Bringing dinner outside, sitting with friends hanging out, kids playing around… decks are an extension of your home. These deck maintenance tips will help you maintain your deck so you can enjoy it for years. In central Iowa, we aren’t able to use a deck all year round, which makes it even more important to have a maintenance plan. We want a deck to be ready for the few months we can enjoy it. We love these spaces! Read on to learn how to maintain your deck and take care of it.
Many people have decks made of pressure-treated pine. Other homes have decks made of composite materials, like Trex or TimberTech. When we can, Red Fern loves to design decks using natural, durable woods like cedar, mahogany or ipe. Regardless of the type of decking you have, two important tasks must happen every year: Cleaning and Inspection.
Regularly cleaning off your deck can extend its life dramatically. Blow or sweep off your decks after storms. Push off any standing water. Move planters, furniture and rugs around to make sure the whole thing gets clean. Be warned: composite decking can stain if debris is left too long. Maintain your deck by cleaning often.
For cleaning, here’s what you need to know:
Throughout the year, inspect your deck. This is an important maintenance action. You’re looking for anything unsafe, or anything that can shorten the lifespan of your deck.
Wood decks need to be sealed regularly. This is a part of deck maintenance that can easily be overlooked. It is super important!
How often? The easy answer is about every 2-3 years. How often you need to treat your deck depends on lots of things – the type of wood, how much sun, wind, and shade the deck gets, and how the sealant gets applied. So you have to do your inspection to know when it’s time to seal.
Clean the deck like we talked about above. Wait a few days for it to fully dry. It could even be 5 days, depending on how much sun and wind exposure your deck has. It really needs to be dry before you seal it.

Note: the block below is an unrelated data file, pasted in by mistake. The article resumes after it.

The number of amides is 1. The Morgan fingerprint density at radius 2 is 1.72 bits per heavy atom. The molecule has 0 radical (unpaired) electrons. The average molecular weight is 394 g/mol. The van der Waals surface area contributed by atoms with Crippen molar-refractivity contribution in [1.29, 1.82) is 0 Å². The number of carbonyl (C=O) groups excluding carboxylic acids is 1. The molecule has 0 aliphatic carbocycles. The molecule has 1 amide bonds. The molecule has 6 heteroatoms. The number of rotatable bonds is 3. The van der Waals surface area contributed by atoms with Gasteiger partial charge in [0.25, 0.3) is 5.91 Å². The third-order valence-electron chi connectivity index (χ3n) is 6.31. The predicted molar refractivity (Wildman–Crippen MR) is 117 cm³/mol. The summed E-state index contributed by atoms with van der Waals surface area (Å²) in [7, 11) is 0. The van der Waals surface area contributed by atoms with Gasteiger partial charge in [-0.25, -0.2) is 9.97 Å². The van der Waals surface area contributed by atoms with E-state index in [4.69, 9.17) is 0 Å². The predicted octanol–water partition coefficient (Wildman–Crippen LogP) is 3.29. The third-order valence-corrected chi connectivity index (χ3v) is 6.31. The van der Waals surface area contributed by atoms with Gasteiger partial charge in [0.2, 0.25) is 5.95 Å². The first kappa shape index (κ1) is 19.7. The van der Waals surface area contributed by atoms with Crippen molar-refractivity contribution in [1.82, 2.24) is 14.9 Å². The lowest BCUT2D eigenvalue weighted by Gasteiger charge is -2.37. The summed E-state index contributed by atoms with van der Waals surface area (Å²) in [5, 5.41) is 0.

Lightly sand the deck with something like 80-grit sandpaper. You can then go over with a finer grit, but it’s not necessary.
Paint, varnishes and lacquer leave a film on the surface rather than penetrating the wood. These aren’t sealants. They’ll rub off and leave the wood of your deck exposed.
Oil-based or latex sealants have pros and cons. There is some evidence that oil-based sealants will protect from UV rays better than latex sealants, but it’s more time consuming to clean up.
You have two basic options: transparent and semi-transparent finishes.
Transparent finishes let the natural grain of the wood show through, while semi-transparent finishes protect more from sun damage and can add beautiful tone to the wood.
If your deck is any kind of dense hardwood, like mahogany or ipe, there are specific treatments to choose. Many commonly available sealants used for pressure-treated pine are very thick and won’t soak in to a hardwood deck. Look for a penetrating oil formulated for your deck wood.
Use a trim guard to make sure that you are getting one board at a time- you don’t want to double-apply the finish. You’ll end up with streaks and it will look terrible.
A note about stain:
If you want to stain the deck, apply the color before treating the deck with the finish. Stain will add a deeper color tone than a semi-transparent finish, so it’s a good choice if you are really trying to get a specific color. Want to see some options? Check out these stain options from Cabot.
Apply enough stain to saturate the surface, and wipe away any extra. Then apply the deck finish.
Don’t use natural rugs like jute or bamboo! The natural fibers will absorb moisture and create a great environment for mildew. Go for outdoor rugs made with recycled plastics, but still move them around! Get any debris that may be stuck under there, and be warned that any rug will block the sun and create shade patterns on your deck.
It’s totally worth it to maintain your deck. Outdoor spaces like decks bring added value to your home. They extend your home’s square footage. They give you a way to be outdoors and hang out with friends and family. With a little bit of work, you can extend the life of your deck for years to come.